Post-series records (full ACC standings at the bottom):
Duke 24-17, 12-9 ACC
Virginia Tech 18-20-1, 7-14 ACC
Friday night vs. Duke | Blue Devils 3 – Hokies 2 in 12 innings
WP: Nick Hendrix (2-1) 4.1 IP, 2 H, 0 R, 0 ER, 0 BB, 7 SO
LP: Brad Markey (2-5) 3 IP, 3 H, 1 R, 1 ER, 0 BB, 3 SO
Tech’s Sean Keselica and Duke’s Drew Van Orden went head-to-head in a fantastic pitchers’ duel for seven innings deep into Friday night.
Van Orden lasted seven innings and allowed only two hits and one run. Keselica, equally as good, went 7.1 strong innings and allowed two runs.
When Duke went to the bullpen to start the eighth, the brilliant pitching took a one-inning hiatus and the umpires took center stage.
Rob Huber took over the pitching duties for the Blue Devils and proceeded to allow one hit and walk three batters, including Alex Perez with the bases loaded to tie the game at two. Huber threw 28 pitches to record two outs, and 11 of them were strikes.
When Mark Zagunis came to bat with two outs in the inning and the bases loaded, Duke went to the bullpen for Nick Hendrix.
On a 1-1 count Zagunis hit a chopper to short, and hustling down the line, it looked like Zagunis was safe by half a step. The first base umpire saw something different though, and punched him out, ending the threat and taking what would’ve been the game-winning run off the board.
“Now I haven’t seen the replay, I haven’t seen anything, but I saw a play that was arguably the easiest call to make of the whole night, and I saw Mark clearly beat it out,” head coach Pat Mason said. “But like I said, I haven’t seen the video, just to the naked eye it looked that way.”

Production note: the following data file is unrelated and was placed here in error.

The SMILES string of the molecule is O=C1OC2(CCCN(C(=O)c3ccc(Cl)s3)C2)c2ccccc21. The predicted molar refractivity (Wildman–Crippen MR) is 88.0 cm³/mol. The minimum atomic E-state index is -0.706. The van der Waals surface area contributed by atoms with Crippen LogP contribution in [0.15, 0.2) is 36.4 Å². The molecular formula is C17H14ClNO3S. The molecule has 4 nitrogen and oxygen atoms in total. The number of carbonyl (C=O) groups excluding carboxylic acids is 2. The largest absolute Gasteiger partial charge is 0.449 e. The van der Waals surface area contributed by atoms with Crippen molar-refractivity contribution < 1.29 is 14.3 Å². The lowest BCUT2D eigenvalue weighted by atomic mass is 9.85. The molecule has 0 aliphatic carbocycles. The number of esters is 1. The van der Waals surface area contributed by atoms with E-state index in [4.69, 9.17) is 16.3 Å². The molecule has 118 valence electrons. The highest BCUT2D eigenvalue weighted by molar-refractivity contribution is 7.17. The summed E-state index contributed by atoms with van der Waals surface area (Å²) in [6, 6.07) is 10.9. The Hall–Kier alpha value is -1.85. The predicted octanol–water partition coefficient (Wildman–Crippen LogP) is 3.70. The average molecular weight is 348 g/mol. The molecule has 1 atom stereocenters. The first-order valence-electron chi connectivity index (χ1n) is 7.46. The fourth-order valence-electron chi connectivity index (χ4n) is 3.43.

Zagunis didn’t need to see the replay.
“I was definitely safe,” Zagunis said. “It’s just a blown call. It sucks that we end up losing that game.”
Mason and Duke head coach Chris Pollard each left their respective dugouts to argue with umpires on more than one occasion.
“We got a Friday night, middle of the pack (teams), ACC, two frontline arms out there and we had Little League umpires who performed at a bantam league level,” Mason said.
In the top of the ninth inning, the game returned to the pitchers’ duel that it had been for most of the night. Sean Kennedy worked a scoreless ninth for Tech, and Hendrix sent the Hokies down 1-2-3 in the bottom of the ninth.
Brad Markey took over for the Hokies in the 10th. For the second straight week, Mason’s plan was to use Markey out of the bullpen in order to secure a Friday night series victory and get ahead in the series.
Markey worked a scoreless 10th and 11th before giving up the winning run in the 12th.
With one out in the top of the 12th, Duke’s Christian Perez hit a line drive to right field. Tom Stoffel tried to make a diving catch, but he never really had a shot at it. The ball bounced past Stoffel and rolled all the way to the wall, allowing Perez to get to third safely.
Tech brought the infield in to try and keep the game tied, but that mattered little when Kenny Koplove hit a fly ball to left field, plenty deep to score Perez.